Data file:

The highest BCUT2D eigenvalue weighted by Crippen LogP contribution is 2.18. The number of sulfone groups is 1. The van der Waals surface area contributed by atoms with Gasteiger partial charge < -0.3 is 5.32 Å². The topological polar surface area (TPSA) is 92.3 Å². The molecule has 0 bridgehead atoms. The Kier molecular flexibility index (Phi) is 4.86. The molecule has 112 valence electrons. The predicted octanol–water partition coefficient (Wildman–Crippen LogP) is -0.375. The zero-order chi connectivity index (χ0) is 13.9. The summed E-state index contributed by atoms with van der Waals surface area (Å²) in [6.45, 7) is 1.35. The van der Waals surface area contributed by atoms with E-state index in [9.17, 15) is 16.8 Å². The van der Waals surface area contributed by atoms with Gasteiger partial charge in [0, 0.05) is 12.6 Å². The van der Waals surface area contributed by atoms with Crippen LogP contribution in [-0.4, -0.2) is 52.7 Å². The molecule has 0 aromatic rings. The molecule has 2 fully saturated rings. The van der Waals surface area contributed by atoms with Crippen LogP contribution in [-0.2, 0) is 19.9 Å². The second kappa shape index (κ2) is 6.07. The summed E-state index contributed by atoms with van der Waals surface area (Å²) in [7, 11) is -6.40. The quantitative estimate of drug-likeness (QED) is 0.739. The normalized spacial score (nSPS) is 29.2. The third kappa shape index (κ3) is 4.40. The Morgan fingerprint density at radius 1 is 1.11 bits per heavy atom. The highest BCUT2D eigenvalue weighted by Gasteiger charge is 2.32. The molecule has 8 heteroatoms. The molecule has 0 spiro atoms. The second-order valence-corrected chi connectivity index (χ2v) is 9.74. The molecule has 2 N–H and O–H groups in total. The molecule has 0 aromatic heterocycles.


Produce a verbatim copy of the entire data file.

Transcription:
The highest BCUT2D eigenvalue weighted by Crippen LogP contribution is 2.18. The number of sulfone groups is 1. The van der Waals surface area contributed by atoms with Gasteiger partial charge < -0.3 is 5.32 Å². The topological polar surface area (TPSA) is 92.3 Å². The molecule has 0 bridgehead atoms. The Kier molecular flexibility index (Phi) is 4.86. The molecule has 112 valence electrons. The predicted octanol–water partition coefficient (Wildman–Crippen LogP) is -0.375. The zero-order chi connectivity index (χ0) is 13.9. The summed E-state index contributed by atoms with van der Waals surface area (Å²) in [6.45, 7) is 1.35. The van der Waals surface area contributed by atoms with E-state index in [9.17, 15) is 16.8 Å². The van der Waals surface area contributed by atoms with Gasteiger partial charge in [0, 0.05) is 12.6 Å². The van der Waals surface area contributed by atoms with Crippen LogP contribution in [-0.4, -0.2) is 52.7 Å². The molecule has 0 aromatic rings. The molecule has 2 fully saturated rings. The van der Waals surface area contributed by atoms with Crippen LogP contribution in [-0.2, 0) is 19.9 Å². The second kappa shape index (κ2) is 6.07. The summed E-state index contributed by atoms with van der Waals surface area (Å²) in [7, 11) is -6.40. The quantitative estimate of drug-likeness (QED) is 0.739. The normalized spacial score (nSPS) is 29.2. The third kappa shape index (κ3) is 4.40. The Morgan fingerprint density at radius 1 is 1.11 bits per heavy atom. The highest BCUT2D eigenvalue weighted by Gasteiger charge is 2.32. The molecule has 8 heteroatoms. The molecule has 0 spiro atoms. The second-order valence-corrected chi connectivity index (χ2v) is 9.74. The molecule has 2 N–H and O–H groups in total. The molecule has 0 aromatic heterocycles.